Demographics

Historical population
Census Pop.
1910 11,619
1920 14,674 26.3%
1930 11,026 −24.9%
1940 12,384 12.3%
1950 8,177 −34.0%
1960 7,263 −11.2%
1970 7,682 5.8%
1980 10,550 37.3%
1990 10,829 2.6%
2000 13,184 21.7%
2010 15,840 20.1%
2019 (est.) 16,931 6.9%
U.S. Decennial Census
1790-1960 1900-1990
1990-2000 2010-2019

As of the census of 2000, there were 13,184 people, 5,371 households, and 3,802 families residing in the county. The population density was 36 people per square mile (14/km2). There were 8,517 housing units at an average density of 23 per square mile (9/km2). The racial makeup of the county was 77.99% White, 1.84% Black or African American, 9.10% Native American, 0.19% Asian, 0.01% Pacific Islander, 6.17% from other races, and 4.71% from two or more races. 8.60% of the population were Hispanic or Latino of any race.

There were 5,371 households, out of which 27.30% had children under the age of 18 living with them, 58.10% were married couples living together, 8.80% had a female householder with no husband present, and 29.20% were non-families. 26.40% of all households were made up of individuals, and 14.50% had someone living alone who was 65 years of age or older. The average household size was 2.40 and the average family size was 2.87.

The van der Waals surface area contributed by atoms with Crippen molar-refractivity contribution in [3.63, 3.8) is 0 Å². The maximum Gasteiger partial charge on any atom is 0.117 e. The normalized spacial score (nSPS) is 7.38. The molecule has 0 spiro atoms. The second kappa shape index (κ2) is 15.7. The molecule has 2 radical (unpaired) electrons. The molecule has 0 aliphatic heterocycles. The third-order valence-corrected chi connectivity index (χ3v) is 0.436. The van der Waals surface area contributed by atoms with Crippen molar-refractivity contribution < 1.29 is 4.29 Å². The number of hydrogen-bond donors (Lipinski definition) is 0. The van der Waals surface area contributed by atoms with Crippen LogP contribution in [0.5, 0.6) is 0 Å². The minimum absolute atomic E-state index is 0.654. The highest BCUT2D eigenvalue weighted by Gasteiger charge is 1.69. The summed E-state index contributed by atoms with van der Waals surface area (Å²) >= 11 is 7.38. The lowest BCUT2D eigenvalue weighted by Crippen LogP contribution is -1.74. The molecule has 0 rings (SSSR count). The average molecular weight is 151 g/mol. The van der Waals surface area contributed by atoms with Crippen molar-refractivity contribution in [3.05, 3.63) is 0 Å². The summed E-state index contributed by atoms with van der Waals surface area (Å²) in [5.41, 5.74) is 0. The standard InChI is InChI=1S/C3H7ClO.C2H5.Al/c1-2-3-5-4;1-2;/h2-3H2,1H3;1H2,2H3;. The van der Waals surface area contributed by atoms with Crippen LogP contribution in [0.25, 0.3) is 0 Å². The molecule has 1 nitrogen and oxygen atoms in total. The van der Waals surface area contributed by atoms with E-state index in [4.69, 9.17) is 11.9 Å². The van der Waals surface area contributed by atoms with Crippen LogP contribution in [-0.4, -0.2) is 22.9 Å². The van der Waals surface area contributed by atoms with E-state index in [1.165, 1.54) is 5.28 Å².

In the county, the population was spread out, with 23.50% under the age of 18, 7.50% from 18 to 24, 24.10% from 25 to 44, 25.50% from 45 to 64, and 19.50% who were 65 years of age or older. The median age was 41 years. For every 100 females there were 96.50 males. For every 100 females age 18 and over, there were 93.60 males.

The median income for a household in the county was $26,437, and the median income for a family was $31,825. Males had a median income of $25,201 versus $19,932 for females. The per capita income for the county was $14,982. About 13.50% of families and 17.90% of the population were below the poverty line, including 24.10% of those under age 18 and 15.30% of those age 65 or over.

Communities

City

Towns

Census-designated place

Other unincorporated places

Economy

During the 19th century, the county's economy was based on agriculture and ranching. Cotton and corn were the most dominant crops. By 1934, oats had become the third-largest crop. After the creation of Lake Texoma, cotton acreage had dropped to about 10 percent of its 1934 level and corn had dropped to less than 2 percent, while peanuts had become the third largest crop. By 2001, wheat had become the largest crop, followed by rye, oats and peanuts.

Oil and gas production began soon after the county was formed at statehood. Pure Oil Company built an oil camp in 1940 that had 43 houses and a 35-bed bunkhouse. Pure closed the camp in 1959, after a 1957 tornado had severely damaged it. At the turn of the 21st century, oil production was about 10 percent of the 1975 quantity, while gas production was about 68 percent of the 1975 quantity.

Other significant business sectors are: wood products, manufacturing (especially livestock trailers) and tourism.